(Note: the commands for #2 and #3 are also in datasets/Makefile and
available as "make sample" and "make compress", respectively.)


## Benchmark tasks

The primary in-memory query benchmark does the following searches:

  - for 166-bit OEChem MACCS searches, 881-bit PubChem searches,
            and 1021-bit Open Babel FP2 searches
      - count and threshold searches at least 0.7 similar
      - knearest similarity searches for k=1 and k=1000
  - for 2048-bit RDKit Morgan, radius=2 searches
      - count and threshold searches at least 0.4 similar
      - knearest similarity searches for k=1 and k=1000

There will be other benchmarks to evaluate file-based search and the
NxN symmetrical search.

These benchmarks focus on chemfp's current design goals. If you have
other use cases, and can suggest a benchmark, let me know.


## Reference results

The file `query_benchmark.scores` contains the expected scores for the
above tasks with three different similarity methods:

  - Tanimoto
  - Dice (Tversky similarity with alpha = beta = 0.5)
  - Tversky_80_20 (Tversky similarity with alpha=0.8 and beta=0.2)

In addition, the scores have been generates for the first N=10, 100,
1,000, and 2,000 queries. While the benchmark is based on 1,000
queries, I often use 10 queries for a quick check that the benchmark
code works. The results for N=100 and and N=2,000 are there because I
think they might be useful, but they may disappear in the future.

## Score file format

The 'scores' file is a line-oriented format containing comment lines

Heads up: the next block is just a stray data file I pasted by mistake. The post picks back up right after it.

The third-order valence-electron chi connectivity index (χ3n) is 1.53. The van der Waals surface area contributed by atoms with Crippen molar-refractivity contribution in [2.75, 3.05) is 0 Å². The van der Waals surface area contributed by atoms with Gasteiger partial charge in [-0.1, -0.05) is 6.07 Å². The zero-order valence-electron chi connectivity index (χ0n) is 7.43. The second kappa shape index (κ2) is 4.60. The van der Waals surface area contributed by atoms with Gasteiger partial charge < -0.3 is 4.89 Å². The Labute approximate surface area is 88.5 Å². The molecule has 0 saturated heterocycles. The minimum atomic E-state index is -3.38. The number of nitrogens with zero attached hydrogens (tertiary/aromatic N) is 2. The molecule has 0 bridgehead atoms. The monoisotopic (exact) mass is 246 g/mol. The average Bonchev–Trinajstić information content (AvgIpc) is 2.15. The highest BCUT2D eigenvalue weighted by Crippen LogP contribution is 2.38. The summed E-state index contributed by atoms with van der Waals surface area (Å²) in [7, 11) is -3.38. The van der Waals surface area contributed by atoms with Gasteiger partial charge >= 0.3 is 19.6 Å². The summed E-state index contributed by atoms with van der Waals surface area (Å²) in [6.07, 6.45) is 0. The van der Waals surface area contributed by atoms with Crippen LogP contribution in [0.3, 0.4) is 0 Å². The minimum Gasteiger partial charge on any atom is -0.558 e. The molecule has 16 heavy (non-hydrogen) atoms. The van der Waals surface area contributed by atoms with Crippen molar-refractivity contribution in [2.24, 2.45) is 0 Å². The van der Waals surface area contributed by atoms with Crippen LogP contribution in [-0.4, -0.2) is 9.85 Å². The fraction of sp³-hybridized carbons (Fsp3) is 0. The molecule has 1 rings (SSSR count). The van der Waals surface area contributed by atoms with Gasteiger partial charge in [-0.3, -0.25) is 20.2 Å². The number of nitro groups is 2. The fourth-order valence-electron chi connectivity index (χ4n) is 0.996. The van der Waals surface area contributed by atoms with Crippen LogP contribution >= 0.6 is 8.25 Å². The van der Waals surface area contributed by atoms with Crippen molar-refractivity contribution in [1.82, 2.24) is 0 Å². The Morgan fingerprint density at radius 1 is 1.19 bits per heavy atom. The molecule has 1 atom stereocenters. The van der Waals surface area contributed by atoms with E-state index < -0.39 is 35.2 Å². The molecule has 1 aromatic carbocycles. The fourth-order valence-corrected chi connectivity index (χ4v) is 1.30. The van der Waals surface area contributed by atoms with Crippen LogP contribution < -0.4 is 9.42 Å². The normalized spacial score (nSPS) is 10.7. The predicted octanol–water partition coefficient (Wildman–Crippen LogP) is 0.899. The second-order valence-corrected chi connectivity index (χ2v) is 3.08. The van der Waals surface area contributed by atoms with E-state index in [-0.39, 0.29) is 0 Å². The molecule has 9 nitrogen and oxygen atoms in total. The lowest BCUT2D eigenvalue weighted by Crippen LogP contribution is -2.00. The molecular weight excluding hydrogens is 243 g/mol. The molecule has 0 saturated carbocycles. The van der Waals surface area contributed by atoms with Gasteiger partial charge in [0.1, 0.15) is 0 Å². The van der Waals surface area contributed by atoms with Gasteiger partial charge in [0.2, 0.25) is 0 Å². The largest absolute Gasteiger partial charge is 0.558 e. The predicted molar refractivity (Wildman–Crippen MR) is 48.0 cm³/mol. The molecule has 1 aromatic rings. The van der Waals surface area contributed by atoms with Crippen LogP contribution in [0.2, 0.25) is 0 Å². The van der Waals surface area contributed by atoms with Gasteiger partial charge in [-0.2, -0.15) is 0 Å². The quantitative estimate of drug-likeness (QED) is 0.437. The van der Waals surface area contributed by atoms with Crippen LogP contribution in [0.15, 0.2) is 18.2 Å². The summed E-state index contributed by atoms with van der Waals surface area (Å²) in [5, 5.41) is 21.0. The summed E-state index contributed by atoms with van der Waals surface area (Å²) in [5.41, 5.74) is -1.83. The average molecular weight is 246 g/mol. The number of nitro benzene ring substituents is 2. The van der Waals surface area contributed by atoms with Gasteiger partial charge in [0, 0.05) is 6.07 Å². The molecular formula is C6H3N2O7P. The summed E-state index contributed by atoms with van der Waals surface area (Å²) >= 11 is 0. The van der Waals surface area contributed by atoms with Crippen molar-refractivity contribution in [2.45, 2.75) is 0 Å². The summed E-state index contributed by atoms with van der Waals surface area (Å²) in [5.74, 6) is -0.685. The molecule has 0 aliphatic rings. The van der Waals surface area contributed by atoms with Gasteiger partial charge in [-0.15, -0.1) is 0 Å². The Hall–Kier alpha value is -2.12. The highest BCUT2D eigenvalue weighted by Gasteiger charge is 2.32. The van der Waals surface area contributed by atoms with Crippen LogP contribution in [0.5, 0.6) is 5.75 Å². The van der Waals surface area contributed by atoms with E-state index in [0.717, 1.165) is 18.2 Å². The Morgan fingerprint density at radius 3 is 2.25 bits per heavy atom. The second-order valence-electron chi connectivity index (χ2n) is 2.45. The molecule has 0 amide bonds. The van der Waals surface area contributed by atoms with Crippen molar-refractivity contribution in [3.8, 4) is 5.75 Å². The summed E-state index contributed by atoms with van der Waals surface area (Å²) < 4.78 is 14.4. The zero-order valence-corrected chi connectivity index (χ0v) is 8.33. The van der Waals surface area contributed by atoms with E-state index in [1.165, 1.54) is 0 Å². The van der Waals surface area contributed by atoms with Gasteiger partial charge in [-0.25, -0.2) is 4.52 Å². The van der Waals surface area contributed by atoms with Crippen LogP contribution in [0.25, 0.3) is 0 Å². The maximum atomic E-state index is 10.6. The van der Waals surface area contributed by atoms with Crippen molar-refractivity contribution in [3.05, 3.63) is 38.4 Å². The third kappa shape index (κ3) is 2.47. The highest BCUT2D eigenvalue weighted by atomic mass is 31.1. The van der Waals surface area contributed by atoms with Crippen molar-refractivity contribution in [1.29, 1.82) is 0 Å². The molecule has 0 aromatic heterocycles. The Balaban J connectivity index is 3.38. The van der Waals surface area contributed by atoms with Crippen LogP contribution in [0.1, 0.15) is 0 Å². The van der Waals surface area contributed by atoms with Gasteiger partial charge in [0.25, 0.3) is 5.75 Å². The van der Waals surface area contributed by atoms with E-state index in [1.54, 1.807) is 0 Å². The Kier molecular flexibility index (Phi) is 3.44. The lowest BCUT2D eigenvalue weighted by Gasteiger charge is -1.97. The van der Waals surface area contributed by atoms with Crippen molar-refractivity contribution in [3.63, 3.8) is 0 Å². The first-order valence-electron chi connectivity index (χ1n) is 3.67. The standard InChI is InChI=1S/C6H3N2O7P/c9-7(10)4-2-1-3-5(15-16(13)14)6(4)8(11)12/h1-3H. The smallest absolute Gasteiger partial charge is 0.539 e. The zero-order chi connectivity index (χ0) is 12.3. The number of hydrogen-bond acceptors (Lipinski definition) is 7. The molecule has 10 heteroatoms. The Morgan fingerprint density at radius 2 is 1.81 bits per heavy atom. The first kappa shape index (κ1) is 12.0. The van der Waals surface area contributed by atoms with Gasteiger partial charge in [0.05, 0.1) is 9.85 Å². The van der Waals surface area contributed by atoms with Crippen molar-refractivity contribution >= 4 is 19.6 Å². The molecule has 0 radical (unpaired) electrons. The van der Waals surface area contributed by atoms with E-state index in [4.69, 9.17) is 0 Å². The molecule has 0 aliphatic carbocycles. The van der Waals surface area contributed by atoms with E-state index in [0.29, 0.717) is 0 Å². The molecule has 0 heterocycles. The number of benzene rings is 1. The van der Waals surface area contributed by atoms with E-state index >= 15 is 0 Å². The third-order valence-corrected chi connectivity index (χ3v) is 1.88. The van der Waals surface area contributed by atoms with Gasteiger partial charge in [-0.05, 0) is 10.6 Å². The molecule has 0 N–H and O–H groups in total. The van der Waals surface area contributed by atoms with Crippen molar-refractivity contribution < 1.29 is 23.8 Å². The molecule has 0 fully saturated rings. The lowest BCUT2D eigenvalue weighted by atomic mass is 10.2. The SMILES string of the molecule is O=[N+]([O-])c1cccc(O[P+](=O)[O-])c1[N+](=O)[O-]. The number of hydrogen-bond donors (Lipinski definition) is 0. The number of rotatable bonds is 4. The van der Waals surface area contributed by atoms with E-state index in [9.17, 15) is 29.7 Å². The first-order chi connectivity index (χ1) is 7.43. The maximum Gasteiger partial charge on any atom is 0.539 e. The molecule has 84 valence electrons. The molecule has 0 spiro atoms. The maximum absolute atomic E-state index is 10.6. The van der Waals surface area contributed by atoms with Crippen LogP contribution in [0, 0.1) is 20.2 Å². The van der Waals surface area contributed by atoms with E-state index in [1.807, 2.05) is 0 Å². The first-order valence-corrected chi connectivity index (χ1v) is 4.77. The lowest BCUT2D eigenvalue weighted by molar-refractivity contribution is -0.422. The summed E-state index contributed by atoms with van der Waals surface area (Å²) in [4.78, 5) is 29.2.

and data lines. A comment line either contains only whitespace
characters or a line where the first non-whitespace character is a
'#'.

The data line of the query scores file contains 6 white-space
separated columns (leading and trailing whitespace are ignored). Here
are three examples:

    Tanimoto 166 threshold T=0.7 10 64425.16744177775
    Dice 881 knearest k=1 1000 956.0828956923751
    Tversky_80_20 1021 knearest k=1000 1000 726183.3940483254
    Tanimoto 2048 count T=0.4 1000 393145

The first line of this example concerns a search of all
166-bit targets with a Tanimoto similarity at or above 0.7. The sum of
the scores for the first 10 queries should be around 64425.16744177775.

(Note: this number is not exact. Chemfp uses IEEE 754 doubles to store
the score, and different summation orders for doubles may give
slightly different answers. Other tools might use floats or even
rationals, and give a different answer. I think that +/-0.01% is close
enough.)

The second line of this example concerns a search of all 881-bit
targets to find the most similar target with a Dice similarity at or
above 0.7. The sum of the scores for the first 100 queries should be
around 956.0828956923751.

The third line of this example concerns a nearest neighbor search of
all 1021-bit targets to find the 1,000 targets with the highest
Tversky score, with alpha=0.8 and beta=0.2. The sum of the scores of
the 1,000 nearest neighbors should be around 726183.3940483254.

The last line of this example concerns search to count the number of
2048-bit targets with a Tanimoto score at or above 0.4. The sum of the
counts for the first 1,000 queries must be exactly 393145.

More details of the format can be found at the top of the
`query_benchmark.scores` file.

## chemfp query benchmark

The file "cfp_query_benchmark.py" generates benchmark timings for
different chemfp configurations. It has been tested on chemfp 1.4,
1.5, 3.2, 3.2.1 and 3.3. Over time I expect I'll add support for other
versions of chemfp.

(Note: version 3.2.1 was the first version of chemfp to enable AVX2
support by default. Earlier versions in the 3.x line required a